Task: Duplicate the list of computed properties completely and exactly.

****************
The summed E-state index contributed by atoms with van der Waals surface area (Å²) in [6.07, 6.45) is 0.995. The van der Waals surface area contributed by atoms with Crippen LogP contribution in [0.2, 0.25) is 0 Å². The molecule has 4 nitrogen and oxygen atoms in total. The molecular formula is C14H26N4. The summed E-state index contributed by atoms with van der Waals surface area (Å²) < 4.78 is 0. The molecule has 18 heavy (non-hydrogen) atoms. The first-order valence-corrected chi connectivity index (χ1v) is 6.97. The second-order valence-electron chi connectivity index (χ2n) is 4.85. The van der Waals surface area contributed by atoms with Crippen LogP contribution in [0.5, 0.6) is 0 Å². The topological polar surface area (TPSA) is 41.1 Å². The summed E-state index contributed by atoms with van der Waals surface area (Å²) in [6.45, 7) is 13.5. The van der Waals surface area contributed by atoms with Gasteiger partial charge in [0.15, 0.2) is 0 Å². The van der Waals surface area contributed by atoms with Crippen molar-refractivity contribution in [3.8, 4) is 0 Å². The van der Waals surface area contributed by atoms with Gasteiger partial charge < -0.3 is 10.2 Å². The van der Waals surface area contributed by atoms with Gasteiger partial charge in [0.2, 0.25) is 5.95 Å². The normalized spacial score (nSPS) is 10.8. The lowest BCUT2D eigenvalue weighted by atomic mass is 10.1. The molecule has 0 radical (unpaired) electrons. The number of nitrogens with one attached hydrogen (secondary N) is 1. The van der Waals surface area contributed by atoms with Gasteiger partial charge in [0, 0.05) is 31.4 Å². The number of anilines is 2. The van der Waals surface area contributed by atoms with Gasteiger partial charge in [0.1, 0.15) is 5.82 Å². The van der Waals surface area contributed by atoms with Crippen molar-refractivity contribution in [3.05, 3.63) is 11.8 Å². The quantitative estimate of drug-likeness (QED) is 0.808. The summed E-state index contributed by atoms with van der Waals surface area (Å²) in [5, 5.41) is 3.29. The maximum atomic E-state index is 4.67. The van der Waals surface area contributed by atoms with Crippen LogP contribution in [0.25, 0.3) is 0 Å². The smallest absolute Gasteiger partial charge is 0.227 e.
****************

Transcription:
The summed E-state index contributed by atoms with van der Waals surface area (Å²) in [6.07, 6.45) is 0.995. The van der Waals surface area contributed by atoms with Crippen LogP contribution in [0.2, 0.25) is 0 Å². The molecule has 4 nitrogen and oxygen atoms in total. The molecular formula is C14H26N4. The summed E-state index contributed by atoms with van der Waals surface area (Å²) < 4.78 is 0. The molecule has 18 heavy (non-hydrogen) atoms. The first-order valence-corrected chi connectivity index (χ1v) is 6.97. The second-order valence-electron chi connectivity index (χ2n) is 4.85. The van der Waals surface area contributed by atoms with Crippen LogP contribution in [0.5, 0.6) is 0 Å². The topological polar surface area (TPSA) is 41.1 Å². The summed E-state index contributed by atoms with van der Waals surface area (Å²) in [6.45, 7) is 13.5. The van der Waals surface area contributed by atoms with Gasteiger partial charge in [0.15, 0.2) is 0 Å². The van der Waals surface area contributed by atoms with Crippen molar-refractivity contribution in [3.8, 4) is 0 Å². The van der Waals surface area contributed by atoms with Gasteiger partial charge < -0.3 is 10.2 Å². The van der Waals surface area contributed by atoms with Gasteiger partial charge in [0.2, 0.25) is 5.95 Å². The normalized spacial score (nSPS) is 10.8. The lowest BCUT2D eigenvalue weighted by atomic mass is 10.1. The molecule has 0 radical (unpaired) electrons. The number of nitrogens with one attached hydrogen (secondary N) is 1. The van der Waals surface area contributed by atoms with Gasteiger partial charge in [0, 0.05) is 31.4 Å². The number of anilines is 2. The van der Waals surface area contributed by atoms with Gasteiger partial charge in [0.1, 0.15) is 5.82 Å². The van der Waals surface area contributed by atoms with Crippen molar-refractivity contribution in [3.05, 3.63) is 11.8 Å². The quantitative estimate of drug-likeness (QED) is 0.808. The summed E-state index contributed by atoms with van der Waals surface area (Å²) in [5, 5.41) is 3.29. The maximum atomic E-state index is 4.67. The van der Waals surface area contributed by atoms with Crippen LogP contribution in [0.25, 0.3) is 0 Å². The smallest absolute Gasteiger partial charge is 0.227 e.